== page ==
Goatriders of the Apocalypse

Monday morning off-day round-up

I'd be driving to work right about now, but I have the morning off for a doctor's appointment. The Cubs are even luckier - they've got a full day off, allowing them the opportunity to rest after the intense beating they've given the White Sox this past weekend. Cubs and Sox players describe the interleague series as having "a playoff atmosphere," and usually when they say it, they do so in a way where they sound like nobody had ever said the same thing before and they just struck Baseball-Quote Gold. I overheard Jim Thome on ESPN Radio on Friday. "It's a fun series to play in and watch," he said (or something close to it, I'm paraphrasing). "It's definitely intense. It's like ... it's like ... it's like a Playoff Atmosphere!!!! Wooo-hooo! I just came up with a good'un. They're gonna quote me everywhere for that'un!"

Except maybe it's true. As I wrote in my guest column for 35th Street, it's probably different within Chicago where Cub fans go to work with Sox fans and have to live with each other's taunts on a regular basis. Taking that kind of mindset to a game can certainly lead to a charged-up atmosphere. But, as a resident of the Rest of the World, I can say truthfully that it didn't matter much, except in the standings.

Now then, the Cubs are off today, and because I've got time to kill I've researched a few interesting things. Be prepared to be shocked.

  • It's June 23rd, 2008. The Cubs have the best record in all of baseball.
  • They have won 14 games in a row at home - their longest such streak since 1934 or '35. You know what else happened in the 1930's? There was a depression going on, fascism was on the rise in Europe, and, oh, the Cubs made the World Series on 3 different occasions.
  • Aramis Ramirez - whose name is pronounced inconsistently by ESPN broadcasters - hulked up this weekend and hit a lot of homeruns. He suddenly finds himself on pace for more than 30.
  • Speaking of hulking up, as we've suggested all along, the Alfonso Soriano Replacement Sweepstakes has now become the Cubs Deadline Trade-Bait Showcase. Eric Patterson is now batting .318 with 2 walks in 22 at bats (Corey could get 220 at bats and still he might only walk twice), and he hit a big homerun last night against the Sox. Matt Murton is now batting .273, but he's yet to hit any extra base hits or homers. Micah Hoffpauir is batting .400 in 35 at bats with 6 doubles and a homer. If even one of these guys contribute toward the landing of C.C. Sabathia at the trade deadline, then this little Showcase will be a mission accomplished, and I will start accusing the Cubs of faking Soriano's injury in order to allow for the opportunity.
  • If it's true that this series was a "playoff atmosphere" then it's good that Dempster pitched well. I remain unconvinced that the Cubs have the arms to win a short series. A few more epic starts like the last one, and Clownsevelt will convince me to change my mind.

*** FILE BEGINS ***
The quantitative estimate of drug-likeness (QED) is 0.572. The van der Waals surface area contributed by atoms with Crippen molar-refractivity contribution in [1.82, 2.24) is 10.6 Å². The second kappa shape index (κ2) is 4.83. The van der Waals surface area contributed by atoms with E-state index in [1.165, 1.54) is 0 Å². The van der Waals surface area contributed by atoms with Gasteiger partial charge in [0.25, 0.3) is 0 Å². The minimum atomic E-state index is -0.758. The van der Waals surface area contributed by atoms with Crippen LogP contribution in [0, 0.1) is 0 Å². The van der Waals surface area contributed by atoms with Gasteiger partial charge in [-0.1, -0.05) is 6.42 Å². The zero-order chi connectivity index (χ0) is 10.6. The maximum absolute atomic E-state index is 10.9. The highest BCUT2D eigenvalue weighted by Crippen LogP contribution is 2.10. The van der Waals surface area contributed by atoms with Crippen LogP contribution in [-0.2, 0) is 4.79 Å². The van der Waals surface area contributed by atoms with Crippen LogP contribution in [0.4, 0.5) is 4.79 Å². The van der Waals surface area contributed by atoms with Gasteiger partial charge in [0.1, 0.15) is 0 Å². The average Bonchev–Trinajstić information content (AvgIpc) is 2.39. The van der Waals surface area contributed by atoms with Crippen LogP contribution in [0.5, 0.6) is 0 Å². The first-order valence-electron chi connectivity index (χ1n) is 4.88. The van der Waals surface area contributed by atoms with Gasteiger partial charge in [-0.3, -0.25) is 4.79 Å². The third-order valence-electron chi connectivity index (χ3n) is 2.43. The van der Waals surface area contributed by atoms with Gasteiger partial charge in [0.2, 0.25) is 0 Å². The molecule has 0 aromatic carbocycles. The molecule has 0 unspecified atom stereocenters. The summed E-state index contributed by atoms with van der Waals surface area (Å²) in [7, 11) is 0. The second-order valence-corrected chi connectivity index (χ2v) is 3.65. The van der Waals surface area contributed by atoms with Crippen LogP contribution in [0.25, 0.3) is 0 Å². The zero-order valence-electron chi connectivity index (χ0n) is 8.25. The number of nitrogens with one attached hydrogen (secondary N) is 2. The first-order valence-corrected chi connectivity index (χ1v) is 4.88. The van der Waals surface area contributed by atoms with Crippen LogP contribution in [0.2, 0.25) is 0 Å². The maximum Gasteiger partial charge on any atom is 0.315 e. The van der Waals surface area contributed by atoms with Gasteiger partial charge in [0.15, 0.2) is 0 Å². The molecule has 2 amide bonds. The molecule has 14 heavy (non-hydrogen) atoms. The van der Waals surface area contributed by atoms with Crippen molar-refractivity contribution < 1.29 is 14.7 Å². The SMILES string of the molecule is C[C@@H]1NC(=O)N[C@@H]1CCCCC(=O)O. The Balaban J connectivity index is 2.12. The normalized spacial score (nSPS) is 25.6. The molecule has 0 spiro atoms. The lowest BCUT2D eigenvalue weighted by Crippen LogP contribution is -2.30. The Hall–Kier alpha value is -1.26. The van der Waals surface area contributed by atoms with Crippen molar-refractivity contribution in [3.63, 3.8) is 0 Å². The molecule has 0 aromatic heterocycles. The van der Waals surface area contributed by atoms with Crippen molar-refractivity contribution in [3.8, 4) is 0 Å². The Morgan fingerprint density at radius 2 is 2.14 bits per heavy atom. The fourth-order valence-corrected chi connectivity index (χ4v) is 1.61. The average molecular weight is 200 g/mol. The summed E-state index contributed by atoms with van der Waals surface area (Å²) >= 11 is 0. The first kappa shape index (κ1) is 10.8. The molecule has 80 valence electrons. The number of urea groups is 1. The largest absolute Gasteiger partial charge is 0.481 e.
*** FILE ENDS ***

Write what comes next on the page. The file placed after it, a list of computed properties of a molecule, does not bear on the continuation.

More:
• Carlos Marmol is hugely concerning. Lou did the right thing by trotting him out there, and you can safely bet money on Marmol making an appearance tomorrow night against Baltimore, regardless the situation, but his last two outings have been Ankiel-like. In his 4-run outing against Tampa, where he was unable to get a single out, Marmol threw 20 pitches, 7 for strikes, and he hit 2 batters. In his next outing against the Sox, Marmol threw 31 pitches, 13 for strikes, including a wild pitch. In total, that's 51 pitches, 20 strikes, 5 walked batters, 2 hit batters, and at least 1 wild pitch that I know of. I am comforted by Kerry Wood, who once noted that he went through a similar stretch when he was still a minor league pitcher, and it actually may be more common than we realize.
  • Speaking of K.Wood, Jon Miller EMailed me recently to note that ESPN has him - and 2 other Cubs out of 10 total players - in their National League Cy Young Predictor.

Oh, and one last thing. The Cubs are now 13-7 for the month of June, and they are 6-4 in 10 games without The Fonz. They play 7 more games this month - 3 at home against the 38-36 (but 16-24 on the road) Orioles, 3 at near-home against the reeling-but-still-deadly Sox, and 1 on the road in San Fran as a precursor to a 4-game series that will carry into July. As I keep pointing out, at the start of this horribly rough stretch of games, I said, "the Cubs might exit June with 13 or 14 wins for the month." I also said that, if the Cubs won 16, we should be happy and the Cubs should have a healthy lead on the #2 team. Byron then made a poll in which the vast majority of readers predicted between 14 and 17 wins. With 7 games remaining, it is very, very possible that the Cubs will win 17, or even 18 games in the hardest month of their season!

Even if you want to argue that other months are tougher schedule-wise (and that's an argument you will lose, in my opinion), with Carlos missing two or three starts, with Marmol looking like Ankiel, and with Alfonso missing more than half the month due to injury, the play of the Cubs has been just flat out amazing. And maybe that's what we should call them - the Amazing Cubs. The way things are headed, we also might have a few other prefixes to tack onto their names. Some remain unspeakable for now, but The 100-Win Cubs is becoming a strong possibility.

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